Bottled Up: How the Way We Feed Babies Has Come to Define Motherhood, and Why It Shouldn’t (University of California Press, October 2012)
From the UC Press website:
As the subject of a popular web reality series, Suzanne Barston and her husband Steve became a romantic, ethereal model for new parenthood. Called “A Parent is Born,” the program’s tagline was “The journey to parenthood . . . from pregnancy to delivery and beyond.” Barston valiantly surmounted the problems of pregnancy and delivery. It was the “beyond” that threw her for a loop when she found that, despite every effort, she couldn’t breastfeed her son, Leo. This difficult encounter with nursing—combined with the overwhelming public attitude that breast is not only best, it is the yardstick by which parenting prowess is measured—drove Barston to explore the silenced, minority position that breastfeeding is not always the right choice for every mother and every child.
Part memoir, part popular science, and part social commentary, Bottled Up probes breastfeeding politics through the lens of Barston’s own experiences as well as those of the women she has met through her popular blog, The Fearless Formula Feeder. Incorporating expert opinions, medical literature, and popular media into a pithy, often wry narrative, Barston offers a corrective to our infatuation with the breast. Impassioned, well-reasoned, and thoroughly researched, Bottled Up asks us to think with more nuance and compassion about whether breastfeeding should remain the holy grail of good parenthood.
PRAISE FOR BOTTLED UP:
“Barston’s defense of bottlefeeding declares a moratorium on using motherhood as a dumping ground for our cultural anxieties and ambivalences. Through the deft interweave of personal narrative and sharp analysis, Bottled Up reveals how mother-blaming, sloppy science and deficient policies are far more pernicious that artificial milk.” —Chris Bobel, author ofThe Paradox of Natural Mothering
“Before the last half of the 20th century, if a woman was not able to breast feed her infant, then she had to secure the services of a wet nurse or watch the baby die. Then came the industrial revolution and the advances in post-natal care that included the invention of baby formulas so that infants could be bottle feed as an alternative to breast feeding. This in turn became so popular that it created a cultural backlash in the mid-20th century with advocacy of breast feeding over formula based bottle-feeding. Unfortunately this advocacy all to often led to women who were medically unable to breast feed to be stigmatized by their peers. That’s why “Bottled Up: How the Way We Feed Babies Has Come to Define Motherhood, and Why It Shouldn’t” by Suzanne Barston is such a timely and much needed contribution to the national discussion of breast feeding vs. bottle feeding. Informed, informative, articulate, and personal, “Bottled Up” is a blend of social commentary, health-based infant nutritional science, and autobiography. Exceptionally well written, “Bottled Up” is critically important reading for women on both sides of the issue philosophically, but especially recommended for any mother who finds breast feeding her infant problematical. Simply stated, “Bottled Up” is a unique contribution to this social and medical issue that is thoroughly ‘reader friendly’ and should be a part of every academic and community library Health & Medicine reference collection.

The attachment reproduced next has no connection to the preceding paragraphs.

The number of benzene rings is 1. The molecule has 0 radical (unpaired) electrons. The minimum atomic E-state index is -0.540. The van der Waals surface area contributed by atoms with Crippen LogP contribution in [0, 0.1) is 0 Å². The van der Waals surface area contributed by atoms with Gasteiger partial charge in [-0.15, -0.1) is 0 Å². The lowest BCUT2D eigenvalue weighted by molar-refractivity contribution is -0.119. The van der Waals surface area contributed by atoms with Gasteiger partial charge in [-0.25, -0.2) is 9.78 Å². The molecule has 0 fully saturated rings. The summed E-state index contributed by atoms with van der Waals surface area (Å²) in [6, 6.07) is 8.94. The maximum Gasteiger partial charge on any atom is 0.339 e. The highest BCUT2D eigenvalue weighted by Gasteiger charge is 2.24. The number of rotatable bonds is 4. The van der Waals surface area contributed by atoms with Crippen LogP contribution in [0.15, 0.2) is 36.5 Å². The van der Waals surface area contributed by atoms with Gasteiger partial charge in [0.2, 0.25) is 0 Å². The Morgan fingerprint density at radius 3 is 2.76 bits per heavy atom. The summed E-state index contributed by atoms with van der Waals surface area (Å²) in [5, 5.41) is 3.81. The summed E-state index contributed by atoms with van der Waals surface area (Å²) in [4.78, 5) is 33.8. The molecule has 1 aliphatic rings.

– The Midwest Book Review/ Library Bookwatch- Nov 2012
“Bottled Up is a truly timely book. It is testament to how messed up things have become when it comes to motherhood that it even had to be written. The end result is a serious, engaging, challenging and also accessible account, drawing on the best of scholarship, science and journalism.”
—Ellie Lee, Director of the Centre for Parenting Culture Studies, University of Kent
““This is an informative and well-reasoned book that looks acutely at the meaning of baby feeding alternatives. It will be helpful to mothers, no matter what their choice.”
—Sydney Z. Spiesel, Ph.D. M.D., Clinical Professor of Pediatrics, Yale University School of Medicine
“This book is a must-read for every woman and man who is fed-up with the shaming and blaming of bottle-feeding parents. Barston explains with evidence, anecdote and humour why breast isn’t always best and why women will never be free to enjoy their babies and map the maternal landscape until infant feeding decisions are no longer used as a test of good motherhood.”
—Dr. Leslie Cannold, author of The Book of Rachael
Barston gives a heartfelt defense of mothers who go against the dogma of Breastfeeding Over All Else. Based on both personal experience and expert consultations, her conclusion: occasionally it’s healthier not to breastfeed, and anyway don’t stress about it. Surprisingly, such a reasonable point of view is poorly represented in the Mommy Wars. Barston’s book is a welcome contribution.”
—Sam Wang, Ph.D., Princeton University, co-author of Welcome To Your Child’s Brain: How the Mind Develops from Conception to College.